Yogi tea Immune Support pac 2g N17
In the ups and downs of the seasons, our immune system sometimes also needs some support. In addition to a varied and balanced diet as part of a healthy lifestyle, this is just the right time to enjoy a hot cup of YOGI TEA® Immune Support. The delicately tangy taste of echinacea blends with fruity elderberry and aromatic basil. The natural vitamin C from the acerola cherry provides natural support for our body's defences.
The subtle message of this tea is: "Well protected."
: echinacea*, rose hips*, dried acerola juice*, basil*, cinnamon*, ginger*, cardamom*, elderberries*, black pepper*, moringa*, hibiscus*, cocoa shells*, liquorice*, fennel*
- Echinacea is a plant that grows wild in North America and has long been valued by Native Americans. It attains a height of 90 cm and has purple leaves. Echinacea tastes slightly sweetish and tart-spicy.
- Bright red: This is the acerola cherry. The finely tart and fruity-fresh tasting fruit primarily thrives in South America and Jamaica – in ravines, on riverbanks and mountain slopes or at the edges of streets. Its fruit pulp is especially juicy and has a fluid content of up to 80%.
- Rose hip -A member of the rose family, the rosehip has bright red fruit that contains many little nutlets. It thrives in the wild throughout all of Europe and Asia, preferable in a site with direct sunshine. Depending on when they are harvested, the taste of rosehips ranges from sourish-tart to slightly sweetish
- Elderberries were already found in the human diet more than 6,000 years ago. When cooked, the black shiny fruit is excellently suited for desserts and juices. This naturally also applies to tea. They taste tartly sweet and fruity.
- Basil This "royal plant", as the Ancient Greeks called basil, came to northern Europe in the 12th century. It has a wonderfully spicy aroma, which is ideally featured in both Mediterranean cuisine and freshly brewed tea.
- Cinnamon is among the most expensive spices in the world and was supposedly already used as a spice in China in 3,000 B.C. Cinnamon is extracted from the bark of the South-Asian cinnamon tree. It has an aromatic-sweetish taste and contains valuable essential oils.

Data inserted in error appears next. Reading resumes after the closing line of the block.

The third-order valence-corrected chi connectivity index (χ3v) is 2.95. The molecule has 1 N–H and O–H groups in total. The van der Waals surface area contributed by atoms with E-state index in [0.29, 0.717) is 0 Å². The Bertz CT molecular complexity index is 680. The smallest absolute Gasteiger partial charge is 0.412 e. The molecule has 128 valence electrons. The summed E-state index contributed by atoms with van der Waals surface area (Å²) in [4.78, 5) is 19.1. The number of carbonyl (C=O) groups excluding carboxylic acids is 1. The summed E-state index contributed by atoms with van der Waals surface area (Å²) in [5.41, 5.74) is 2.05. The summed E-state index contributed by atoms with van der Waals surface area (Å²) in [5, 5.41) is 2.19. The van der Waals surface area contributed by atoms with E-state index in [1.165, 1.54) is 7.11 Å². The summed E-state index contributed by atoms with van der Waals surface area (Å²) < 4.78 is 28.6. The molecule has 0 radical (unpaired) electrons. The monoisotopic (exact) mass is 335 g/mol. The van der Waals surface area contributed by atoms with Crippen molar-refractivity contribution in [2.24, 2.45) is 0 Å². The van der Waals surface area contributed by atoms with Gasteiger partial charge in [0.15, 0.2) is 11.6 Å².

- Ginger-Whether in the Christmas biscuits, as a curry mixture or in lemonade: The bulbous ginger is among the best-known spice plants in the world. For thousands of years, it has been cultivated in the tropical heat of eastern Asia. It gives many of our YOGI TEA®s a fruity-hot and aromatically spicy taste.
- Cardamom has been one of the most popular spices for thousands of years throughout the entire Asian and Arabian area. Its subtle, sweetish-spicy aroma predestines cardamom for use in many different foods ranging from sharp curries to spicy Christmas biscuits.
- Moringa - Originally from the Himalayas, the moringa tree is a fast-grower that already reaches the height of 8 metres during the first year. Based on its subtle spicy and slightly pungent taste, it is also known as the "horseradish tree".
- Black pepper -Also called the "king of spices," black pepper is one of the world's most important spices in addition to salt. It originally came from the Indian Malabar Coast and tastes intensive-spicy, ranging from slightly spicy to quite spicy.
- Hibiscus, which is sometimes given other names such as the rose mallow, originally came from the tropics. In addition to its beauty, it is now also valued for its pleasantly fruity, sweet-sourish tasting flowers. Thanks to its conspicuously large flowers, it can now be found in many European gardens.
- Cocoa shells-The cocoa tree, which originally came from the Latin American rainforest, is primarily famous for its beans – the basic raw material of chocolate. But the shells of the cocoa bean fruit are also bursting with a sweetish-soft aroma and contain much fewer calories.
- Fennel belongs to the umbellifer family and has been popular for thousands of years around the globe due to its intensive aroma. It originally came from the Mediterranean region. Its sweetish-spicy taste is slightly reminiscent of anise.